The Odd Couple

Scores of educators boarded buses, vans, and cars as they wended their way last fall to Camp Victory Lake in Hyde Park, New York. This was the first time in the history of the Northeastern Conference that teachers and pastors convened for workers meeting. As they disembarked, cemented smiles glowed from the faces of friends and coworkers. This was the day that they anticipated.

The auditorium was packed to capacity as every worker sat in expectation of the day’s activities. Our hearts were truly blessed with musical presentations by our high school students from the Brooklyn and Manhattan campuses. We were lifted away on angels’ wings as Edward Jackson, pastor of the Macedonia church in Wyandanch, New York, reminisced about the past—the times when students were given an opportunity to gain an education through the industrialized programs that were conducted at our colleges. He spoke of his own experience when he had no money to pay his tuition, and how he survived and assisted others by the use of a lawn mower and his faith in God.

We were enthused by the message of Atlantic Union Conference education director Astrid Thomassian, who reminded us of our commitment and challenged us to keep the flame of the pastors and teachers burning in the Northeastern Conference. Some teachers and pastors expressed their frustrations about the system, but God has assured us through His inspired writer that although our schools might seem to sway in the direction of the world, He will stabilize them.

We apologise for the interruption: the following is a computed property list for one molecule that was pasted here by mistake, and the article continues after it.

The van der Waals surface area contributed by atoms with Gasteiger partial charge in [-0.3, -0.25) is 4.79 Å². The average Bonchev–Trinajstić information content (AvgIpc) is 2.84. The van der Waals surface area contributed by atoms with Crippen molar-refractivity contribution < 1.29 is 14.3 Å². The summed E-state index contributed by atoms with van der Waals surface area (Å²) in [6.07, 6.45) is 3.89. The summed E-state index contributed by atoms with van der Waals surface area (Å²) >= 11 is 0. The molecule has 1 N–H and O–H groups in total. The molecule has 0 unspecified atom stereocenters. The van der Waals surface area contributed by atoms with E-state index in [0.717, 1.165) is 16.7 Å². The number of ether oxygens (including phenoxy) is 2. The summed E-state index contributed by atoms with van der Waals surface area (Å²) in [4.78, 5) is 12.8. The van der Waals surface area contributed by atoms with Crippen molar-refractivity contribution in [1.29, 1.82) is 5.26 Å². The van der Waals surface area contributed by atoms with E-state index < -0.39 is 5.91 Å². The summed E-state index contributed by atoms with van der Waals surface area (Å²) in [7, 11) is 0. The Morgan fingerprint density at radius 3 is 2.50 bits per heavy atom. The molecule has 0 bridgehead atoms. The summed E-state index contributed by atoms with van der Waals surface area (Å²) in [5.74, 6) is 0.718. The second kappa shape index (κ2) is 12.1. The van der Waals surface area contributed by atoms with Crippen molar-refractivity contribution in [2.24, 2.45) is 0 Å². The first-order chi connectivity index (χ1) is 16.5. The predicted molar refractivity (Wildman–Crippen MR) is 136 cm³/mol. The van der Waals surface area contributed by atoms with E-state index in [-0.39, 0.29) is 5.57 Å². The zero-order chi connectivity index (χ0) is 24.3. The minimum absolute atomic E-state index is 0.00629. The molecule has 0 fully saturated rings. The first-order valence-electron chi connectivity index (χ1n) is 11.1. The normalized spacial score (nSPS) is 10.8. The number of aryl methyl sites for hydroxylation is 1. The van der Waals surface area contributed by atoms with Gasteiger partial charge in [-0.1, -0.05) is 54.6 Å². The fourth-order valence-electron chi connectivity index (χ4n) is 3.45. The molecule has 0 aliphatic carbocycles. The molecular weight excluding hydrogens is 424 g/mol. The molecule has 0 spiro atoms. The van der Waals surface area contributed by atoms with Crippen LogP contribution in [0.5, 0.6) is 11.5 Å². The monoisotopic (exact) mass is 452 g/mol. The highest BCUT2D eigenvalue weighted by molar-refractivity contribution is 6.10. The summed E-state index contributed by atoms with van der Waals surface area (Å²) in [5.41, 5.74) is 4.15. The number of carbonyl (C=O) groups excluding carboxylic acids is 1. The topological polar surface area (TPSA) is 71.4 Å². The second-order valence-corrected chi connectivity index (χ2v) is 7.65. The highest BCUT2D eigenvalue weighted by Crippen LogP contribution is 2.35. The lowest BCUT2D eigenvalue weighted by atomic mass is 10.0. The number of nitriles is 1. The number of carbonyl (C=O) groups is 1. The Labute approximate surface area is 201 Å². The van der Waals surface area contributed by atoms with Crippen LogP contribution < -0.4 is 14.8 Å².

Our keynote speaker, Elissa Kido, professor of curriculum and instruction at La Sierra University and director for the Center for Research on K-12 Adventist Education, used data that was collected through CognitiveGenesis to inform us of the impact of Christian education on the life of a child. Ninety-one percent of students who received 11 years or more of Christian education remained in the church, in comparison to 58 percent of those with no Adventist education. Kido’s husband, Daniel, a product of Christian education from elementary to university, boasted of the support he received from his church to help him become a neurologist.

As spring ushers in fall and fall ushers in winter, so today, as recorded in Matthew 24, the signs all foretell that Jesus is soon to return. In the day of final reckoning, fathers and mothers will be asked what they did and said, to secure the salvation of the souls that they took upon themselves to bring into this world. The good done for others will not cancel the debt you owe to God for the care and education of your children. The spiritual welfare of your family comes first.

As the children of Israel wandered in the wilderness, they met several monuments, and they questioned the significance of the stones. They were told by their parents that the stones were left there so that they could find their way home.

Teachers, pastors, and parents, what stones are you leaving so that our children can find their way home? Let us all commit ourselves to Christian education. Rally then, rally then, stand by our schools!

Viola Chapman is the Northeastern Conference superintendent of schools.